Everything can be taken from a man but one thing: the last of the human freedoms— to choose one’s attitude in any given set of circumstances, to choose one’s own way.

  —Viktor Frankl, Man’s Search for Meaning

This book came into being because I finally got over my resistance and reluctance to put pen to paper after the hundredth time (literally) my friends asked me when I was going to write the book about my cancer journey. So here we go…

Passport to Freedom is intended to be a sassy and sometimes humorous and irreverent look at one of life’s hardest lessons. It is about how to thrive when a surprise verdict of aggressive cancer lands on your doorstep. Note I said thrive, not cope, live with, or survive. Our words matter, so I deliberately chose the word thrive as the meta theme for this journey, with all the ripple implications of that word.

Every book needs a storyline to create momentum and carry the reader forward. The storyline here is how I chose to make the sudden diagnosis of cancer into an adventure. Not because I am some sort of wide-eyed optimist but because that was the only way I knew how to deal with this sudden assault on my somewhat predictable life.

I have been on many adventures in my life, and some of them even resurface in this book through lessons I’ve learned, so I am no stranger to risk and travels. I sometimes joke that my camouflage is to look like a pretty normal, now gray-haired lady in her sixties. But underneath that exterior is a very determined, resourceful tough cookie. Also, framing this year as a bold, risky mission allowed me to tap into a different part of my personality that I call the macho jock adventurer. She had not been out to play in a while, and calling her forth has served me well on this journey.

This book is not intended to be all about me. I hope that it leaves you with insights, practical tips, and above all hope when cancer strikes you or someone you love. A dear friend and colleague recently shared with me the distinction between a motivational speaker and an inspirational speaker. At the end of a motivational talk, you are left thinking about the speaker. At the end of an inspirational talk, you are left reflecting on your own life and how to move forward using the wisdom provided. My goal is that in reading these chapters, you will be inspired to summon your own inner resources on your cancer adventure. I share my own personal story as the vehicle, because that is one place where I am an expert.

Cancer is literally an epidemic in our society right now. I wish to be a small part of changing the conversation around cancer from one of dread, despair, and fear to one of possibility, inspired action, and resilience. Steve Jobs spoke of “making a dent in the Universe.” If I can make a small dent in the hopelessness and shock that surround a cancer diagnosis, this book will have served its purpose.

In May of 2016, after a routine yearly mammogram, I was called back and given the word that I had a particularly aggressive form of breast cancer. Now, breast cancer comes in many different flavors, and this form was one of the two major “baddies.” Believe me, it was a total surprise. I had no symptoms, and I was running full speed ahead at 200 percent, building a new consulting and executive-coaching practice, which I had launched a few months previously. And then wham, the two-by-eight hit! For those not familiar with the term, a two-by-eight is a large piece of wood used in construction. Getting slammed by one is certainly not equivalent to a whisper or gentle tap on the shoulder.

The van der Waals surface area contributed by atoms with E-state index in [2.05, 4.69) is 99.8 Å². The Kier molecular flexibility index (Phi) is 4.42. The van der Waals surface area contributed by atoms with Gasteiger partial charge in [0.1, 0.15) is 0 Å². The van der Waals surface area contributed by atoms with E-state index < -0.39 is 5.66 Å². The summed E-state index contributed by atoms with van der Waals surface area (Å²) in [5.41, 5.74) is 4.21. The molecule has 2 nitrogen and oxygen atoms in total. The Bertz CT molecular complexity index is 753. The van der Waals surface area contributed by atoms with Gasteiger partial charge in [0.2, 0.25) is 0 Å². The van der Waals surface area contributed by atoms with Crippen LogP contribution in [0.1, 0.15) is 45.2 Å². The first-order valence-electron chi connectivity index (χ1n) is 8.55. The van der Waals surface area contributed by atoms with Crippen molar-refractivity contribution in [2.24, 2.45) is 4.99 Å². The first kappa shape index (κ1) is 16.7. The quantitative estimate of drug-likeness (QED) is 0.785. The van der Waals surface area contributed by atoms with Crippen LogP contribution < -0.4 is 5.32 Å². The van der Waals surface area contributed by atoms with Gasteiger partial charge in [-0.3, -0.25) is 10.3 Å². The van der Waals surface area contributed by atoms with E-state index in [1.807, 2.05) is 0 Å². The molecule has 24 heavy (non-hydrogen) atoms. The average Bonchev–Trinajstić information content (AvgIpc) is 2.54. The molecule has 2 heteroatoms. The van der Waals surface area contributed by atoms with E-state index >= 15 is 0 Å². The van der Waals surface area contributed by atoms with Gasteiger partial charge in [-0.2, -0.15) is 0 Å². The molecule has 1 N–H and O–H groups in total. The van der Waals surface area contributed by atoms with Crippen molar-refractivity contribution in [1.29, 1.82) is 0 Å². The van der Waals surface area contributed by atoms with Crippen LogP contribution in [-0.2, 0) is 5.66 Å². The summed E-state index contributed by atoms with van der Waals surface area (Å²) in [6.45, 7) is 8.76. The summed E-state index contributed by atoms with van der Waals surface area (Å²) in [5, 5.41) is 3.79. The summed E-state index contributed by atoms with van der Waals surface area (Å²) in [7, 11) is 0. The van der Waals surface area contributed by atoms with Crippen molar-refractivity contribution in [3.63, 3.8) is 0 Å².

Looking back, it was not a total surprise, since a couple of times previously in my life, I had used the two-by-eight method to catapult me into new adventures and phases of my life. What can I say? That is just my style, and it has served me well over the years. With hindsight, which is always 20/20, the diagnosis was just what I needed in the moment. Since I can be a little more stubborn or dense than many others, the Universe provides me with its own way of shifting and gaining momentum that I was a little slow to generate on my own.

I can now say that the cancer has been a gift, taking me to new places and on adventures in service that I did not anticipate. I might have gotten there over time on my own, but clearly there was a higher force saying, “Game on; we need you now.”

Some of my readers may find the tone of this book a bit upsetting, and some will love it. The tone is very deliberate. Believe me, I am no Pollyanna when it comes to the subject of cancer; I watched several great people die of it during the year I was on my own journey. My heart goes out to their families and loved ones.

This is an adventure story in which a certain attitude is critical in opening doors to big and small miracles on the path. Today I am cancer-free, and I intend to stay that way. This book is a tribute to my team of miracle workers, who showed up in my life just when I needed them.

The format of the book is short chapters of anecdotes and stories interlaced with reflection activities, insights, and questions to ponder while you are on your own journey. And while I use cancer as a metaphor to keep the story moving, the insights also apply to any event you consider life threatening at the moment. That event could be a divorce, a car accident, or some other major life trauma that lands on your doorstep.

In today’s digital world, attention spans are short. And I know from going through the rigors of chemotherapy that reading only a few pages was all I could handle at the time. So I have designed the book with that in mind. While the journey is described chronologically, you can flip to any chapter that calls to you and have fun with that short story and with what resonates with you in the moment.